“Kootznoowoo Wilderness” and “Fortress of the Bears” are both names for an enormous island just south of Juneau, names that evoke wild thoughts of brown bears and thick forest.
Admiralty Island lures visitors to remote U.S. Forest Service public use cabins that have long been popular with Juneau deer hunters and anglers.Some are linked by only a patchwork of trails and lakes.
During the summer of 2011, Kootznoowoo temporarily became home to a crew of seven SAGA AmeriCorps members as they rebuilt a puncheon-boardwalk trail from Admiralty Cove to Young Lake. Officials with the USFS on the Tongass National Forest took advantage of rare funding from the stimulus jobs bill — the American Recovery and Reinvestment Act — to fund the reconstruction of this 4.8-mile trail, as well as other trails, shelters and a cabin on the island.
Only Adam Jordan, the SAGA crew leader, had previous experience in Alaska. Maybe that was for the better since the rain, mud and bugs may have given the rest of his crew second thoughts.
Like many of the trails found in rainforests of Southeast, the trail the crew worked on this summer featured discouraging stretches of boot-sucking mud that kept human traffic to a minimum; definitely far less than the hoof and paw traffic.
Yet, despite the challenges caused by Mother Nature, the trail itself has much to offer a prepared hiker. After leaving the wide, sandy beach at Admiralty Cove it passes a remodeled cedar cabin and climbs through old groves of Sitka spruce and Western hemlock to an elevation of 320 feet at Young Lake, where two additional cabins can be rented, one on either end of the lake.
The “North” cabin became home to this crew of wide-eyed young adults.
Admiralty Island is managed as a wilderness area where the simplest of hand tools are most appropriate; the Pulaski, shovel, three-pound hammer, hatchet, eight-pound sledge and handsaws were all useful, but it was the pack-board that would garner the most discussion. Ten tons of puncheon boards were hauled down the trail. 1,500 linear feet of gravel was laid to a depth of several inches on other muddy sections. With thumping calls from blue grouse echoing in the distance and piles of grizzly scat that required careful steps, the scene was often like a film set from Tarzan.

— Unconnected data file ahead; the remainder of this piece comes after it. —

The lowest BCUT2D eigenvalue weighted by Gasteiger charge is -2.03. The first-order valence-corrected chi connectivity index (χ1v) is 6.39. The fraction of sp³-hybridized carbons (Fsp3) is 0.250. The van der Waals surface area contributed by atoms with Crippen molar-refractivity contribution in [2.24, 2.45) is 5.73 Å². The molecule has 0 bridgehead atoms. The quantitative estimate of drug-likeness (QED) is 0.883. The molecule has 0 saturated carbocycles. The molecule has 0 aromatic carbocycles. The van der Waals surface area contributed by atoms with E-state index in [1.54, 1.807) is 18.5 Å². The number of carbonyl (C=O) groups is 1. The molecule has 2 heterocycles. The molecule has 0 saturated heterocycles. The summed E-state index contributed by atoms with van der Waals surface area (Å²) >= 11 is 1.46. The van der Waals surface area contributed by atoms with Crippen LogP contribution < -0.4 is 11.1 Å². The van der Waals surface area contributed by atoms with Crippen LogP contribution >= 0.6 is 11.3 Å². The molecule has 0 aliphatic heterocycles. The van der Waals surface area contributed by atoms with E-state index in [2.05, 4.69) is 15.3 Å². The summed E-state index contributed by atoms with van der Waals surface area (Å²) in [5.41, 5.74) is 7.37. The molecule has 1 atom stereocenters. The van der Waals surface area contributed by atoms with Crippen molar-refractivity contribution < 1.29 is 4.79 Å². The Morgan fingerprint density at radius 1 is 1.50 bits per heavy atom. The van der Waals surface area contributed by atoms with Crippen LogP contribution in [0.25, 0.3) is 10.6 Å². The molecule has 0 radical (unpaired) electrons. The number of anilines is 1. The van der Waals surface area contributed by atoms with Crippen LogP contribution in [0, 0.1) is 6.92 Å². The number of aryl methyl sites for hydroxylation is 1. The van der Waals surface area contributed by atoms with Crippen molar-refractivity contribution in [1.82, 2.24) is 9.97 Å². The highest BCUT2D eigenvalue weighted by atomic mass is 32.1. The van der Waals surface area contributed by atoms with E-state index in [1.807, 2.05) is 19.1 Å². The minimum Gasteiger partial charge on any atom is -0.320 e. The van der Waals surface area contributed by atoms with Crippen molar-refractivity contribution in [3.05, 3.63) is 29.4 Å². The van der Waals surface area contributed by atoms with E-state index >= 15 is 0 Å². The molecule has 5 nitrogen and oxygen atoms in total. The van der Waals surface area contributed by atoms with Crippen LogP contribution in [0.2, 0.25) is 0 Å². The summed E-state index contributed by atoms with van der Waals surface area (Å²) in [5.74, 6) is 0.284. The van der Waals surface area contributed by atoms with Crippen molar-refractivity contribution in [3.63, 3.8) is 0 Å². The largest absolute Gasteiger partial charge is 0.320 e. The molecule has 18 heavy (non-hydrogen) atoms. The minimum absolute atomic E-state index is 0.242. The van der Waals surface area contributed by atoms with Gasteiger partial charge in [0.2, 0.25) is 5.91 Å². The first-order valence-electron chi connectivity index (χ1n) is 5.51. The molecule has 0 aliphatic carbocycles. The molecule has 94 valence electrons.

Deck boards were fastened with six inch spikes to small tree logs (stringers) cut by handsaw from the surrounding forest, then limbed, peeled and hauled through thickets of blueberry and devil’s club. Hundreds of straight trees were needed with a diameter less than five inches. In an old growth forest, this size tree is not as common as one might assume, and the search for them sometimes extended a hundred feet or more beyond the trail corridor. In short, crew members were required to hike, heave, hike again and repeat. Add in some biting insects, cool temperatures and rain to complete the mental picture of what it took to build this trail.
A well-designed trail in a wilderness setting should be noticed as nothing more than a pathway. Ideally, the structures should not draw attention to themselves except, perhaps, where a bridge crosses a stream. Even bridges should blend in with their surroundings and become moss-covered over time, but as the months on the trail project passed and additional AmeriCorps crews were added, the trail gradually achieved a solid look that should last for generations.
It was a once-in-a-lifetime experience for participants who brought home treasured memories such as their sightings of brown bear prints upon newly constructed puncheon, salmon in tumbling streams, sunsets splashed over tidal flats and the quiet and stillness beneath an old growth forest. The warmth shared around an evening campfire increased the bond of a common purpose between crew members. A solitary evening walk along the lakeshore gives opportunities for self-reflection, like the mountains reflected on the surface of the lake itself.
The result from this endeavor is a reconstructed trail, not far from Juneau. One can visit for the day, or stay a while longer in one of the USFS [filtered word] use cabins to experience all the aspects of what makes Admiralty Island a jewel in the archipelago of Southeast.
Hopefully, you too will get a chance to hike it soon.
• Robert Marek is a trail foremen with the USFS.